In celebration of the album’s 20th anniversary, the iconic boy band has once again partnered with Epic Rights for a merch collection that will bring longtime fans right back to the turn of the millennium.
The collection (which follows the band’s Dirty Pop-Up Shop in Los Angeles in 2018) is filled with various clothing and household items that feature designs from the No Strings Attached album, as well as nods to song titles.
“To celebrate this 20th anniversary, we worked in close collaboration with the band to ensure authenticity that reflects this incredible legacy,” Epic Rights exclusively tells Billboard. “Our focus was to bring out small details from the album that fans may have forgotten about, while also sharing a new point of view that pays homage to the early 2000’s.”
Highlights from the collection include: a limited-edition reissue of the original record on picture disc vinyl ($25), a “Just Shake It” snow globe pencil holder ($15), a pink-and-white tie-dye tour shirt ($35), a “Bye Bye Bye” hoodie (55), a 20th-anniversary pin set ($30), a pair of “Say I’m Trippin'” bright purple socks emblazoned with a clown design lifted from the original album art ($20) and a No Strings Attached Personalized RIAA Certification Plaque where fans can have their name engraved ($280).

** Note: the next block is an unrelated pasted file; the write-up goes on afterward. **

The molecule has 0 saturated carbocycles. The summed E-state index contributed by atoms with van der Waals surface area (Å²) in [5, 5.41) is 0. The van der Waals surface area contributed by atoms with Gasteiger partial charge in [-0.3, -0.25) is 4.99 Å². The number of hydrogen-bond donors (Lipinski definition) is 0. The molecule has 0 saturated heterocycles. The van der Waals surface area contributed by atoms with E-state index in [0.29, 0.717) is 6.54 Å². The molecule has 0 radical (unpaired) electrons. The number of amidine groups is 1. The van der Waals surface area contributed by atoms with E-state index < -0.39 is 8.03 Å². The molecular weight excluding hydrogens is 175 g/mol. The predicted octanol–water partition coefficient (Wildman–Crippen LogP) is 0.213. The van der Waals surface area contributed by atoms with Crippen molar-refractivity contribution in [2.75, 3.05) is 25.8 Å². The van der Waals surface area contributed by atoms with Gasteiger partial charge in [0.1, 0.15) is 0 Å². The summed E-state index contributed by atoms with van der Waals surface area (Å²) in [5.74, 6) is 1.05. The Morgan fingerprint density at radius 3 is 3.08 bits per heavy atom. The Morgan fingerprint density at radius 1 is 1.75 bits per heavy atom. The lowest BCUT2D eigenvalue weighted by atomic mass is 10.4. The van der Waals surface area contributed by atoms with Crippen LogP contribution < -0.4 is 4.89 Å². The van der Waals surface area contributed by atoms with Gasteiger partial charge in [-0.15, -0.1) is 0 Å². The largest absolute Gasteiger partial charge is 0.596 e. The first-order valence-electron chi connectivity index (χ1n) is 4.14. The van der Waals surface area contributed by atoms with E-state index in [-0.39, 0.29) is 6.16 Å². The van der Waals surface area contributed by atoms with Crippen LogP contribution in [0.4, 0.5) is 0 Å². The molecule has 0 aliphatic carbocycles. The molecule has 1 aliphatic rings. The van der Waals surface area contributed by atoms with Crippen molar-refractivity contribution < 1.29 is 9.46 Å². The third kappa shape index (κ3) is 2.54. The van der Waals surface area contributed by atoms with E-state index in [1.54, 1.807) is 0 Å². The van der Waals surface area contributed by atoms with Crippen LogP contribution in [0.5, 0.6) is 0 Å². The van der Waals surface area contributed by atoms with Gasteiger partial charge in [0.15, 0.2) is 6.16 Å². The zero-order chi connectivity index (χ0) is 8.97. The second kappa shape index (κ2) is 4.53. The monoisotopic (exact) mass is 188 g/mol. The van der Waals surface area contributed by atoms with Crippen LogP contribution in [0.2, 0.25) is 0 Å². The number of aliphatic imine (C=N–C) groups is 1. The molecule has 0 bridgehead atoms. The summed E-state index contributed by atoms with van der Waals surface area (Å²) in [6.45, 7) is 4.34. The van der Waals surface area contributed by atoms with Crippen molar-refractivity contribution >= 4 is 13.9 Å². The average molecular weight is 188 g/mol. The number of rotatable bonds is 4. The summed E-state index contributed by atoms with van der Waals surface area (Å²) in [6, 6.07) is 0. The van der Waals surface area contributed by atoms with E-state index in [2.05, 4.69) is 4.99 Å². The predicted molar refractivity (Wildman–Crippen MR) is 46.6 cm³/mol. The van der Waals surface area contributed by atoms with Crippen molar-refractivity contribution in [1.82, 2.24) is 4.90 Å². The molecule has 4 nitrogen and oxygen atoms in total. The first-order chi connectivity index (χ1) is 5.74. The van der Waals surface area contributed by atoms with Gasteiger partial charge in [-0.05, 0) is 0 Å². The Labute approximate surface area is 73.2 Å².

Those eager to purchase can do so when the collection officially launches Saturday at 10 a.m. ET on *NSYNC’s official website. The merch will begin shipping April 20, while the vinyl reissue is set for July 17.
Courtesy of Sony Music Entertainment
*NSYNC’s No Strings Attached — released on March 21, 2000 — debuted atop the Billboard 200, selling a million copies in the first day. The album later made pop music history, selling a then-record-setting 2.4 million copies in its first week — a record that was broken 15 years later with Adele’s 25 in 2015. It birthed four singles: “Bye Bye Bye,” “This I Promise You,” “I’ll Never Stop” and “It’s Gonna Be Me,” which topped the Billboard Hot 100 for two weeks.
While a reunion isn’t in the future, the members have been sharing memories from the album era. During his Ellen appearance on March 11, Justin Timberlake revealed he and Joey Fatone “accidentally broke into Alcatraz one time” while shooting the “This I Promise You” video.